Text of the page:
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9/27/11

Loren Eiseley & Milan Kundera : Consciousness & Mystery

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Benjamin Franklin Professor of Anthropology and History of Science at the University of Pennsylvania, Loren Eiseley (1907–1977) was a prairie child growing up in Lincoln, Nebraska, son of a hardware-salesman father and a deaf mother, his parents living together but estranged. Something in their relationship made a tortured poet out of Eisely, for in his books there is a quest, a haunted imagination of eternity and the infinite, all of it filtered through the long shadow of geological epochs and black outer space. After years, I can pick up The Immense Journey, Darwin's Century, The Night Country, and other books to find myself enrapt by captivating prose evoking the long shadows of an evolving Earth and its tiny, whirling track among galaxies.

In The Immense Journey, he recalls a moth under an opera tent, a seemingly insignificant subject, but in his prose he provides a metaphor that reaches above the tent into the night sky, up toward the stars. Here it is.
  • While I was sitting one night with a poet friend watching a great opera performed in a tent under arc lights, the poet took my arm and pointed silently. Far up, blundering out of the night, a huge Cecropia moth swept past from light to light over the posturings of the actors. “He doesn’t know,” my friend whispered excitedly. “He’s passing through an alien universe brightly lit but invisible to him. He’s in another play; he doesn’t see us. He doesn’t know. Maybe it’s happening right now to us.”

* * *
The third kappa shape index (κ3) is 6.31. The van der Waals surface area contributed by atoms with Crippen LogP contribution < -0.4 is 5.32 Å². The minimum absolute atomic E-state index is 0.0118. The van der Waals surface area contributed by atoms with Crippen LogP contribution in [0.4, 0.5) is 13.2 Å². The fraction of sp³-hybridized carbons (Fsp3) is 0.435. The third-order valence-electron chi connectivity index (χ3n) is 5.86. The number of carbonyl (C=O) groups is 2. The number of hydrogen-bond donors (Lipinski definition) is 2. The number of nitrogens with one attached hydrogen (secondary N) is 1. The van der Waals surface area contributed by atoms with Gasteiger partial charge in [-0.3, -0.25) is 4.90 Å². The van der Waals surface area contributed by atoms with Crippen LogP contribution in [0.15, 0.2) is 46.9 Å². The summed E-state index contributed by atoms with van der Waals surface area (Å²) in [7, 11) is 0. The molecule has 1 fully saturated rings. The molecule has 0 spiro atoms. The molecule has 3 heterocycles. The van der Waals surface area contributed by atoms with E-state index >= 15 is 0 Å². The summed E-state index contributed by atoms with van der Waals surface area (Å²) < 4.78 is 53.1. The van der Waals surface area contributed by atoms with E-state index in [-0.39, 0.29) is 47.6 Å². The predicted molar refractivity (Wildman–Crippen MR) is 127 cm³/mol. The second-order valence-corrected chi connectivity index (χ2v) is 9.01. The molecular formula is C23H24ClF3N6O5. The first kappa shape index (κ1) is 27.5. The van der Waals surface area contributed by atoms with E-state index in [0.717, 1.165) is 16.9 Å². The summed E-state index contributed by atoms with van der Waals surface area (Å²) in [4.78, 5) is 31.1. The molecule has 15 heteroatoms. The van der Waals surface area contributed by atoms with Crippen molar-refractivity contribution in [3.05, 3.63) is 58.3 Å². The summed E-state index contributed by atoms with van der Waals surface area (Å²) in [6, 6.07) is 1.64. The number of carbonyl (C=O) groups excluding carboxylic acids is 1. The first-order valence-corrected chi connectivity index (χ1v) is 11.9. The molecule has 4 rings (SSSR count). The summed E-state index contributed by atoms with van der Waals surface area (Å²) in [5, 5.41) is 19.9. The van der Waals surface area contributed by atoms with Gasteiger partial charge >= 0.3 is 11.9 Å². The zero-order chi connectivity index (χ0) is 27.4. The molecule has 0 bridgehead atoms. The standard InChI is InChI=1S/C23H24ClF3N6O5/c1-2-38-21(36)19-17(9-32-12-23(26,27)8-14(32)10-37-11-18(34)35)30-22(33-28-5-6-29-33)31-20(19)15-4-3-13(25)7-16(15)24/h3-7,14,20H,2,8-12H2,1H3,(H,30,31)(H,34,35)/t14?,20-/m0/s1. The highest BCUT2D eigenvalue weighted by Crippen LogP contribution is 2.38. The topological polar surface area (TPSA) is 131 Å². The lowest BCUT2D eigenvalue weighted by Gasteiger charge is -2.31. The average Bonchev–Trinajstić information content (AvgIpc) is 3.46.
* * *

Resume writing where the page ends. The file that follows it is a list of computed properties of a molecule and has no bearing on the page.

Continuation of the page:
Living in an age dominated by science, we have come more and more to believe in an objective, empirical reality and in the goal of reaching a complete understanding of that reality. A thrill came with the announcement that the human genome had been mapped or with the idea that we are close to understanding the big bang. It rests in our desire for completeness.

But we’re fooling ourselves. We are like Loren Eiseley's moth, blundering from light to light, unable to discern the great play that blazes under the opera tent.

In The Unbearable Lightness of Being, Milan Kundera finds a voice for imagination and his experiences in Soviet Czechoslovakia. He also provides an image that reminds me of Eiseley's. In the novel there is Tomas, and Tereza, his wife

They dance together in a dingy Soviet-era hotel. Tomas, promiscuous, has finally surrendered to Tereza, long suffering. He will no longer chase women. "I have no mission," he says. They go to bed to wake up for a new beginning in the morning.

Next day, they will die as their truck's brakes fail on a mountain road.

The story leaves this image of their last night alive: "Up out of the lamp shade, startled by the overhead light, flew a large nocturnal butterfly that began circling the room. The strains of the piano and violin rose up weakly from below."

Another parabola intersects with their decline into death, and the nocturnal butterfly does not even know it is night.
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